Barcelona – Park Guell, Beach and Cava Sangria

Our final day dawned and so we thought it was only prudent to treat ourselves to a lie-in – at least until 10! The night before while walking back in exhaustion we had done rock, paper scissors for the poor sole who would be responsible for the bakery run to pick up breakfast and fortunately for Maeve and I Ruairidh lost! So after putting in my order for a sandwich and green tea he was off while we indulged in an extra 30 minutes in bed before getting ready. After demolishing our salami sandwiches and tea from Pannus we took the 5 minute stroll to Parc Guell which was the only thing our apartment was close to. Given that this was our second major Gaudi work of the weekend we had sensibly pre-booked our tickets and so at 11.15 on the dot we were allowed to wander in and start exploring. The queueing was made more enjoyable by views out to the city through the tree canopy and a tree full of parakeets to keep any budding photographer happy. The animal life only increased a we walked down the wavy ramp into the first section of the park when we caught a glimpse of a cat stalking birds along the wall. He was quite a big cat and so had to have goat-like balance as he stalked along. He didn’t seem to be put off his target by the gathering crowd but perhaps the noise gave the game away for him and the unsuspecting bird flew off just before he was able to pounce.img_7583img_7584img_7586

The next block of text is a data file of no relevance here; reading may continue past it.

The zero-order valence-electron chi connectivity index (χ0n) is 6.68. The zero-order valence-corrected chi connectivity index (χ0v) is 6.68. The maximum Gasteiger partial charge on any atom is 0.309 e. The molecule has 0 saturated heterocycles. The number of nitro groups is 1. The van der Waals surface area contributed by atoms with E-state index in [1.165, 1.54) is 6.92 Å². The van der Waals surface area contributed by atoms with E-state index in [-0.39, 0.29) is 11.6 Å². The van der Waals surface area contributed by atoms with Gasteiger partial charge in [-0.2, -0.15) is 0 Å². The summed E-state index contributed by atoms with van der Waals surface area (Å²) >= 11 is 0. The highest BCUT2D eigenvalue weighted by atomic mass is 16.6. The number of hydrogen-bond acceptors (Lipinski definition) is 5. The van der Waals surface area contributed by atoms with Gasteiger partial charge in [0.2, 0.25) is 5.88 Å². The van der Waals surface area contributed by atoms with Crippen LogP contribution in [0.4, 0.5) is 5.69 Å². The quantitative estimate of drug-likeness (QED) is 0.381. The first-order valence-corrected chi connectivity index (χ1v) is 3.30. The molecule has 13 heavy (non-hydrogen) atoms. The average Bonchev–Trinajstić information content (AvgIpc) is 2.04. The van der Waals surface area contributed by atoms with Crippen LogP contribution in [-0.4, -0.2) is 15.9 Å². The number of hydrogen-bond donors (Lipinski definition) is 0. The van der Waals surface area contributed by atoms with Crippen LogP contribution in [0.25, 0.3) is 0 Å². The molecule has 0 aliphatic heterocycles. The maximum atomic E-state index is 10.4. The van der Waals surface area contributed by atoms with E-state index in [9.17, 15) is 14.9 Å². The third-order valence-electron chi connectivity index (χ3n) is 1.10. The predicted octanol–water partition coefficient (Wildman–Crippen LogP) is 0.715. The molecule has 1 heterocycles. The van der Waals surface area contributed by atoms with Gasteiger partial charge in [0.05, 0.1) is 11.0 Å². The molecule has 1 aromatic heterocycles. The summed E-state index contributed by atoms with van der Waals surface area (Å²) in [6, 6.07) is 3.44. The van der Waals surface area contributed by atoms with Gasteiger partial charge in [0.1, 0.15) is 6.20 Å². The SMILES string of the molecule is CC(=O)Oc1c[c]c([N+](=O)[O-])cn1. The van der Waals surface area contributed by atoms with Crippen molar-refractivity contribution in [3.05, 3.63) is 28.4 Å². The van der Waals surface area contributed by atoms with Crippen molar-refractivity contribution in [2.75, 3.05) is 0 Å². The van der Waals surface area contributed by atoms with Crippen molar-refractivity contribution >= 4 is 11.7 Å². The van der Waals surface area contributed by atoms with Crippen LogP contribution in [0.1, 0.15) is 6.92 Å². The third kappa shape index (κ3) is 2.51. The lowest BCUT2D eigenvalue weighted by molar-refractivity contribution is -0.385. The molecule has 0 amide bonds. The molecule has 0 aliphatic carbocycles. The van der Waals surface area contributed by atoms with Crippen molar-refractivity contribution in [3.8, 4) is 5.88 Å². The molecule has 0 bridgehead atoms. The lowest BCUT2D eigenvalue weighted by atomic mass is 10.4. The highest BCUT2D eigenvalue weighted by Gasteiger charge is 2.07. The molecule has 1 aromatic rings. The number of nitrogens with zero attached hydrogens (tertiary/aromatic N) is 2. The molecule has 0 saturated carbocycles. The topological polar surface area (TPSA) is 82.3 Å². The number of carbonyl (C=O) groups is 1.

As we rounded the corner to the Casa Larrard a stone balcony structure made up on tree-like columns supporting the balcony above. All of Gaudi’s architecture has strong nature symbolism and these strange curved columns are no exception. We wandered around through the columns until we got the some stairs which, after alighting, brought us into Nature Square. Here the quintessential image of Gaudi is found and interestingly enough is not actually Gaudi! One of the famous Gaudi sights is the mosaic seats around the square however, the mosaics were actually the work of Josep Maria Jujol, one of Gaudi’s collaborators. We spent quite some time appreciating the intricacies of the different mosaics as well as admiring the fantastic views of the whole of Barcelona right down to the sea. It was a lovely sunny day which was great since the weather of the previous two days had been cloudy and rainy. After we descended the stairs on the opposite side we were again met with huge stone columns but in a much less naturalistic style. The Hypostyle Room was made using the smooth stone that featured so heavily in the Passion Façade of the Sagrada Familia, a direct contrast to the rough tree like stone that had been used in the columns we had just seen. The smooth stone lead up to some spectacular circular roses on the ceiling of the open air room and would make for an excellent hide and seek venue for those seeking a bit of excitement amongst the vast towering columns. As you step out from under the balcony you are met with some fantastically shaped houses – the park was originally commissioned as part of a commercially unsuccessful housing site and when you look at the whacky houses – one of which you can go inside if you want to wait over an hour, the other of which is a gift shop. As we took our final steps down the stairs we were met by a cool mosaic lizard and the most spectacular views back up to the mosaic balcony. It really is the most whacky but beautiful place. Maeve and I left Ruairidh in the house queue while we explored the gift shop TIP: there is a sign saying do not enter on the stairwell which being the conscientious Brits we are, we obviously observed. However, there is actually a second floor of Gaudi stuff if you only ignore the sign and it is staffed and everything (why is it the one sign we find in Spain is actually wrong???). After a good 20 minute browse Ruairidh’s location had yet to budge a millimetre and so we opted to leave the house and leave the ticketed section of the park for a bit of a hike around the back and away from the crowds – a lovely option for those who may not want to stump up the entry fee (although given it is only €7 it’s good value and worth seeing). You can see parts of the monument area, although obviously not as well as the ticket paying guests, but the hike was nice and gave some fab Barcelona views.